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Common Health Problems in Geriatric Dogs

Common Health Problems in Geriatric Dogs

As our senior dogs age, health issues are more likely to emerge. In this post, our New Iberia vets list common health problems in senior dogs and explain how diligent geriatric care can help. 

Common Health Issues in Geriatric Dogs

As your dog enters their golden years, routine preventive veterinary care and early diagnosis become critical to their health and well-being. Senior dogs typically experience many of the same conditions their human counterparts do, such as arthritis, dementia, cognitive dysfunction, cancer, blindness and more. 

Geriatric dog care including regularly scheduled wellness exams can allow your vet to detect these issues early and develop a treatment plan to manage the condition. 

Common health issues in senior dogs include:


Similar to their human parents, many dogs experience arthritis as they age. Osteoarthritis (also known as Degenerative Joint Disease) is the most common form of arthritis seen in aging dogs. The condition mainly impacts weight-bearing joints such as elbows, shoulders, knees and hips, leading to the erosion of cartilage, abnormal bone growth and loss of lubricating fluids. 

These changes in the joints cause pain, stiffness and decreased range of motion. The condition is progressive, meaning it will worsen over time. While there is no cure, it can be treated to slow progression and ease pain. 

Dementia & Cognitive Dysfunction

As dogs age, many developmental changes and symptoms of dementia may appear, such as confusion, wandering or pacing, standing in corners as if lost, urinary/fecal accidents, shifts in sleeping patterns, withdrawal or lack of interaction with family, and more. 

Because many of these can indicate other diseases, it's best to see your vet for a definitive diagnosis. While there is no cure for dementia or cognitive dysfunction, medications and supplements may help in some circumstances.  

Kidney Disease

Kidney disease is a common health issue in older dogs as aging takes its toll internally. Chronic (renal) kidney disease is typically a gradual process that appears as renal insufficiency and progresses gradually into full kidney failure. While there is no cure for the disease, there are many ways to manage and treat its symptoms to lengthen your pet's life and offer quality of life.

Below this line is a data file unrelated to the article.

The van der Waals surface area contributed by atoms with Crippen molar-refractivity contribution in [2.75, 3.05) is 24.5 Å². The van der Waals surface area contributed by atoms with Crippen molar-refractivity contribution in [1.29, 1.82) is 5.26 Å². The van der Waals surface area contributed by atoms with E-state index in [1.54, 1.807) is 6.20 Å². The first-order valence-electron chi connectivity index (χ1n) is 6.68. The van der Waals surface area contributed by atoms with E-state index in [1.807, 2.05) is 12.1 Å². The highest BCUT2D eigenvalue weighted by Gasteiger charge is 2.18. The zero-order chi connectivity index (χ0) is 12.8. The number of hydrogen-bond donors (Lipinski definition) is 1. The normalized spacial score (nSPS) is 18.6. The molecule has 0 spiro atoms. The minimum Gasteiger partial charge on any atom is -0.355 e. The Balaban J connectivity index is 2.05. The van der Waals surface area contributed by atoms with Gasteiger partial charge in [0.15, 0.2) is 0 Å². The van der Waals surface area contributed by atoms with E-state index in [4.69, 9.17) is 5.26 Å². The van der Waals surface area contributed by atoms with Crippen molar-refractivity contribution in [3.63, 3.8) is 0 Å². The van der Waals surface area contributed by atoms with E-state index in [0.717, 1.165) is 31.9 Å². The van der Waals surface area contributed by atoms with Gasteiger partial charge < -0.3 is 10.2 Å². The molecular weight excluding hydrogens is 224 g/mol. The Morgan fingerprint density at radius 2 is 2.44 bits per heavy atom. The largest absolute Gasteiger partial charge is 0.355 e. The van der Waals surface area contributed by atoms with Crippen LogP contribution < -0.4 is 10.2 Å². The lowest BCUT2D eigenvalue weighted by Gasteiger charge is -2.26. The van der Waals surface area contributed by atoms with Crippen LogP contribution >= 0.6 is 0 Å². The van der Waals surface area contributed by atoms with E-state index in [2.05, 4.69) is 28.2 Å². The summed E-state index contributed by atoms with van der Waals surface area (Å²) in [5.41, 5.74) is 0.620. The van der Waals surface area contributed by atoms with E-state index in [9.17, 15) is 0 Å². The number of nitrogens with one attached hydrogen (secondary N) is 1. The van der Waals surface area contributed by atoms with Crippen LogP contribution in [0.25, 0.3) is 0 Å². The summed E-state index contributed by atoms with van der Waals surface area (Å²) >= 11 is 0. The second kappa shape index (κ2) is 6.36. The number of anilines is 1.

The sooner your vet detects the disease, the more measures they can take to slow its progression. A urinalysis may catch early changes in the kidneys. Symptoms of kidney disease include lethargy, increased thirst and urination, nausea and loss of appetite. A prescription kidney diet may prove very effective in helping to manage symptoms. 


A faulty glucose-insulin connection causes diabetes in dogs, which can take one of two forms — insulin-deficient diabetes (when the dog's body doesn't produce enough insulin due to a damaged or non-functioning pancreas) or insulin-resistant diabetes. With this type, the pancreas produces some insulin, however the dog's body doesn't use the insulin as it should. This form of diabetes is especially common in older, obese dogs. 

Insulin-deficient diabetes is the most common form of the disease overall in dogs. While diabetes can become an issue for dogs of any age, it mostly occurs in middle-aged or senior dogs and results in abnormal blood chemistry that causes damage to multiple organs, including the heart, nerves, blood vessels, eyes and/or kidneys.

Symptoms include increased appetite, excessive thirst, increased urination and weight loss. Blood and urine tests can help your vet diagnose the disease. The vet may recommend a combination of injections, diet, exercise and measures to monitor and manage the disease in your dog. 


Cancer is a common and frequent health concern in older pets. Since different cancers cause different symptoms, it's imperative to bring your pet in for wellness exams as they age, to allow your vet the opportunity to detect signs of the disease early and potentially save your dog's life. 

A routine wellness exam, lab work panel or diagnostic imaging can pick up subtle signs that may not be visible to the naked eye. Depending on the type of cancer your pet is diagnosed with and its stage, treatment will vary. 

What might easily be interpreted as simple changes due to old age could actually be early symptoms of cancer, so ensure you stay up to date with wellness visits as your pet enters their golden years. 


Due to degenerative changes in the eye or an eye disease such as cataracts, many dogs experience a gradual loss of vision as they age. If aging has brought on the blindness, there are no measures to take to reverse it. That said, dogs' senses can help them adapt to loss of eyesight — you'll just need to be cognizant of their lack of sight and take your time walking them around, keep them on leash at all times if outdoors and try to avoid moving furniture around in your house. Note that sudden blindness can constitute a veterinary emergency. 

Our experienced veterinary team is here to help you navigate your pet's senior years. We are here to answer your questions, identify emerging health issues and offer early proactive geriatric care treatment while problems can still be effectively and easily managed. 

Note: The advice provided in this post is intended for informational purposes and does not constitute medical advice regarding pets. For an accurate diagnosis of your pet's condition, please make an appointment with your vet.

Is your senior dog due for a wellness checkup, or do you have questions about symptoms of health issues due to aging? Contact us today to book an appointment.

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